The rise of violent female heroines in TV and film — like Snow White of Snow White and the Huntsman, Lisbeth Salander of The Girl With the Dragon Tattoo, and of course, Katniss Everdeen — have sparked a lot of debate in the past year or two. Some laud the swashbuckling women characters and others are “leery” of how these roles “fetishize hyper-violent women.” But a recent study shows that strong women in otherwise violent TV shows might make men feel better about women — and women feel better about life.
Psychologist Christopher Ferguson showed 150 undergrads, half men and half women, episodes of sexually violent TV shows with weak or passive female characters (The Tudors and Master of Horrors) and of similarly violent shows featuring strong women (Buffy the Vampire Slayer and Law & Order: Special Victims Unit). For comparison, he also showed them episodes of 7th Heaven and Gilmore Girls, which had “no sexual or violent content of even mild intensity.” Afterwards, he gave students a questionnaire to measure their attitudes toward women, asking them how much they agreed or disagreed with statements like, “The intellectual leadership of a community should be largely in the hands of men” or, “There are many jobs in which men should be given preference over women in being hired or promoted.” He also screened the students for anxiety and depression.
Ferguson found that men who watched shows with sexual violence but no strong female characters felt more negative toward women afterwards than those who enjoyed a relaxing episode of Gilmore Girls. But that wasn’t true for men who watched shows with strong heroines — in his paper, Ferguson speculates, “it may be that negative depictions of women reawaken negative stereotypes that some men hold about women, whereas positive depictions challenge those stereotypes.” Elsewhere, he’s called this “the Buffy Effect.”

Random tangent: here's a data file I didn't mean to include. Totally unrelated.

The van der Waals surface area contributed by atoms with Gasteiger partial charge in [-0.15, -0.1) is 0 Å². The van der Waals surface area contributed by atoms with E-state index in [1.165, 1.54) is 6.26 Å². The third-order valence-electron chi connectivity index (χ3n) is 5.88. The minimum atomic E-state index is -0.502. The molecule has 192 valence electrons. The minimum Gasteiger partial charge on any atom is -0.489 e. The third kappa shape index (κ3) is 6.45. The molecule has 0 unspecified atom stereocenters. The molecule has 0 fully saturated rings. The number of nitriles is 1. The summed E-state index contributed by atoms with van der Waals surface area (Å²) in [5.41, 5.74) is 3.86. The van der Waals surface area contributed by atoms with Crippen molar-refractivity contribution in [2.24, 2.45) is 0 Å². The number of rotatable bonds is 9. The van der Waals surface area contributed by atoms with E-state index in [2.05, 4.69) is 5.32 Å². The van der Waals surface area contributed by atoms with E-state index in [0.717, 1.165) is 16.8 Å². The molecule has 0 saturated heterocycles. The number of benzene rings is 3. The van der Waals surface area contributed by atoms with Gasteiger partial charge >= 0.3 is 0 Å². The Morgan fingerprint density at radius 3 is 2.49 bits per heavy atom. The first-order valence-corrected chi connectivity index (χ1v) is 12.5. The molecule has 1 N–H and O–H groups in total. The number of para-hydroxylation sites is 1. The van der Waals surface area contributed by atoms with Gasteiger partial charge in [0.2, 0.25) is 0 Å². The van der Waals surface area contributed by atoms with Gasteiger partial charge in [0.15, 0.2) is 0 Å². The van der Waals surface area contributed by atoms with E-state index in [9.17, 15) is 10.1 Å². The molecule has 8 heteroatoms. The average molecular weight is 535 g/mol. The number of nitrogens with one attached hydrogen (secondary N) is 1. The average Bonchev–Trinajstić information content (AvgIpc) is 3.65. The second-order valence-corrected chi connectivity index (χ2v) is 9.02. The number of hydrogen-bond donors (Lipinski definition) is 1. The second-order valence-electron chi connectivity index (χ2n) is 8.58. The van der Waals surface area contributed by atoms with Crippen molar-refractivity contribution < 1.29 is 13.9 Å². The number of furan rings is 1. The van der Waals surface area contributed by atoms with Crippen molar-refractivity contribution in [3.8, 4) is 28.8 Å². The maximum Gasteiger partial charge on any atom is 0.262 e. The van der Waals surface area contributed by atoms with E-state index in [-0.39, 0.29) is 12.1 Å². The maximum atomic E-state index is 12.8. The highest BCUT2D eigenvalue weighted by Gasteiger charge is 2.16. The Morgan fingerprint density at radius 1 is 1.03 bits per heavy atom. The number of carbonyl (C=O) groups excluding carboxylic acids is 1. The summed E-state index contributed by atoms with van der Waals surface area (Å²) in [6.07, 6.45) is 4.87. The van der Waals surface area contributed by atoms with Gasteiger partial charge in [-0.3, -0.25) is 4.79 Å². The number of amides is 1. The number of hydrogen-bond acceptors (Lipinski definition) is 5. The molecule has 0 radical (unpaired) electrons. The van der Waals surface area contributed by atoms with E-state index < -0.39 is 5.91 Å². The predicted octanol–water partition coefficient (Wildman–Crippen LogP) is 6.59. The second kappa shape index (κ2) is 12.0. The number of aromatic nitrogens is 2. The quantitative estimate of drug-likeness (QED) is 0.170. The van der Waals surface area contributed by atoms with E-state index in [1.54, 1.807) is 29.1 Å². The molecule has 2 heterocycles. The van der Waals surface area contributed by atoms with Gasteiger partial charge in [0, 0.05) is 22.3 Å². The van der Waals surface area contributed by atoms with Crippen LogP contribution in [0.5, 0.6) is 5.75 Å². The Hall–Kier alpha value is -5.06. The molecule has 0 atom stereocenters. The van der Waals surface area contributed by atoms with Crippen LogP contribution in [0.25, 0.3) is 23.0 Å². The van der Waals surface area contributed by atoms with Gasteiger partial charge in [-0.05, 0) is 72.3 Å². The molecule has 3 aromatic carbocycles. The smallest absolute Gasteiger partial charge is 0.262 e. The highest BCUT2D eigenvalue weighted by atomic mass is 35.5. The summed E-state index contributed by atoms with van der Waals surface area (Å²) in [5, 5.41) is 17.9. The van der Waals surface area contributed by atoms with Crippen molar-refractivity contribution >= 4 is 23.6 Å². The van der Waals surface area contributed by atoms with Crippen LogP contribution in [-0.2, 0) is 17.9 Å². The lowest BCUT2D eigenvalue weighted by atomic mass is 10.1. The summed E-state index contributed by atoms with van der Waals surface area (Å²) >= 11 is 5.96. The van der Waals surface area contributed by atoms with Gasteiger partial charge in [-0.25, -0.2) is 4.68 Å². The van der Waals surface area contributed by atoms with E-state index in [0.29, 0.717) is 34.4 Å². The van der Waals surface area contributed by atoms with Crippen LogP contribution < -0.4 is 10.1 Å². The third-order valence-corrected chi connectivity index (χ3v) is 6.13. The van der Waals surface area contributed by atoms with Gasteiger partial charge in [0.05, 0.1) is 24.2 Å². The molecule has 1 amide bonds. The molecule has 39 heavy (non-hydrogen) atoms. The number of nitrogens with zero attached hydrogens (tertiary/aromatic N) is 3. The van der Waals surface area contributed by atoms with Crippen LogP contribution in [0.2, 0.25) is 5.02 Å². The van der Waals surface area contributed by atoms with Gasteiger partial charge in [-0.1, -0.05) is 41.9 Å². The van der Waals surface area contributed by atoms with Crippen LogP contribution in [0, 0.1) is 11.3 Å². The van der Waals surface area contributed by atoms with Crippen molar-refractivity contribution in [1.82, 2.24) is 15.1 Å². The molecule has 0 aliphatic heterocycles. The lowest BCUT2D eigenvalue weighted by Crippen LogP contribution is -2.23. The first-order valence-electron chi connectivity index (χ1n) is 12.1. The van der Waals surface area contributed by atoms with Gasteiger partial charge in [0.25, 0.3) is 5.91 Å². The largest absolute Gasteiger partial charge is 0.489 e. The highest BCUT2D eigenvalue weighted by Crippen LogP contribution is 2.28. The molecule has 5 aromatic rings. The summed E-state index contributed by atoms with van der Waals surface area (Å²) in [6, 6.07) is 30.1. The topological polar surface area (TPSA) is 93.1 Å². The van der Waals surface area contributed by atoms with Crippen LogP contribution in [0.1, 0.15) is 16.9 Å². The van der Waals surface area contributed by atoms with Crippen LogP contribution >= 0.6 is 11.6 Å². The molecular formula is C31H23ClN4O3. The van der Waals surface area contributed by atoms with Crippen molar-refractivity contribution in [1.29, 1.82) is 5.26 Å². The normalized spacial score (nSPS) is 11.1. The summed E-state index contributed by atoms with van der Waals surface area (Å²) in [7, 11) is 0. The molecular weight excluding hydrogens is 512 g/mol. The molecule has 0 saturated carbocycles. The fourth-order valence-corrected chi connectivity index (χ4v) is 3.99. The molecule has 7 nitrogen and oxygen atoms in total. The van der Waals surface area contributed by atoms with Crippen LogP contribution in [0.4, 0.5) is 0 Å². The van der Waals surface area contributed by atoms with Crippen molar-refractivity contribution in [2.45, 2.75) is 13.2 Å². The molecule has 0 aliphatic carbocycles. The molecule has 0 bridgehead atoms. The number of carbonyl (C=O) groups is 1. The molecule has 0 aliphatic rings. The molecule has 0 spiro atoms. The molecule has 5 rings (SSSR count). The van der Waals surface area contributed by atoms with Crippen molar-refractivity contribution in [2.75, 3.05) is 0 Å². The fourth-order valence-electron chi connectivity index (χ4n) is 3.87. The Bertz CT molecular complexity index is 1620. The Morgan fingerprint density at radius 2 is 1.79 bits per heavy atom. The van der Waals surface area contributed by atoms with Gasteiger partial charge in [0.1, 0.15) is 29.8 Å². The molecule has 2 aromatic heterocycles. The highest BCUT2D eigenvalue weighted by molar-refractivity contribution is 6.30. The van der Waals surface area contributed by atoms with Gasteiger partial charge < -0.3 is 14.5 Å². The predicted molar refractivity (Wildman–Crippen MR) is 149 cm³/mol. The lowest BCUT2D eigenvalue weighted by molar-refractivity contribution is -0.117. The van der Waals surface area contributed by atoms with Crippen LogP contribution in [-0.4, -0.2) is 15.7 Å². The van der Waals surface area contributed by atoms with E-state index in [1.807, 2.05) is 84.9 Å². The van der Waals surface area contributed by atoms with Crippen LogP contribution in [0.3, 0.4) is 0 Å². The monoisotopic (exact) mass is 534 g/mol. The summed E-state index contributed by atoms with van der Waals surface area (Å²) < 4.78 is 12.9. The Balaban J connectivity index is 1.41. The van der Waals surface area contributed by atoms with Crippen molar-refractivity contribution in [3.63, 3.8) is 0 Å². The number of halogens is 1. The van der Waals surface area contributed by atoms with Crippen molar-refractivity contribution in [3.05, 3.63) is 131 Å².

The sexually violent shows didn’t appear to affect women’s attitudes toward other women very much, perhaps because they “have set opinions about the value of women, too much so to be influenced by media.” However, women did show less anxiety after watching the shows with strong female characters than they did after those with more submissive women. Interestingly, some men actually showed more anxiety in response to the strong women, leading Ferguson to speculate that they might feel threatened.
Ferguson tells BuzzFeed Shift that his study “offers tantalizing clues that strong women’s roles in fictional media is related to reduced sexism among male viewers at least in the short-term.” He adds that fictional media like movies and TV might actually have a bigger effect than “an educational message being blatantly rammed down viewers’ throats.” And everyone might benefit if studios took this message to heart — he says portrayals of strong female characters appear to be beneficial to both men and women, though perhaps in different ways, and “it would be great for people to look for different ways to make the prevalence of such portrayals greater.”
Violence in media is a perennial topic of debate, and sexual violence in particular has come to the fore recently, as Game of Thrones repeatedly depicted rape, attempted rape, and abuse of women. One study, as Ferguson acknowledges, is far from enough to determine whether such depictions are good or bad for women across the board. But his findings do suggest that when it comes to viewers’ attitudes, what happens to women onscreen may matter less than how they deal with it. And shows like Buffy or films like The Girl With the Dragon Tattoo, where women fight back, may change some people’s perceptions for the better.
- Inside WikiLeaks: A former employee shares what he learned about Julian Assange (including his beef with Hillary Clinton).
- One week into the fight to take back Mosul, expectations for quick success have clashed with the reality of a bloody struggle ahead.
- Less than 24 hours after AT&T announced an $85 billion deal to buy Time Warner, politicians are expressing skepticism and opposition.
- Round of applause: This teen got a standing ovation for her high school presentation on white privilege.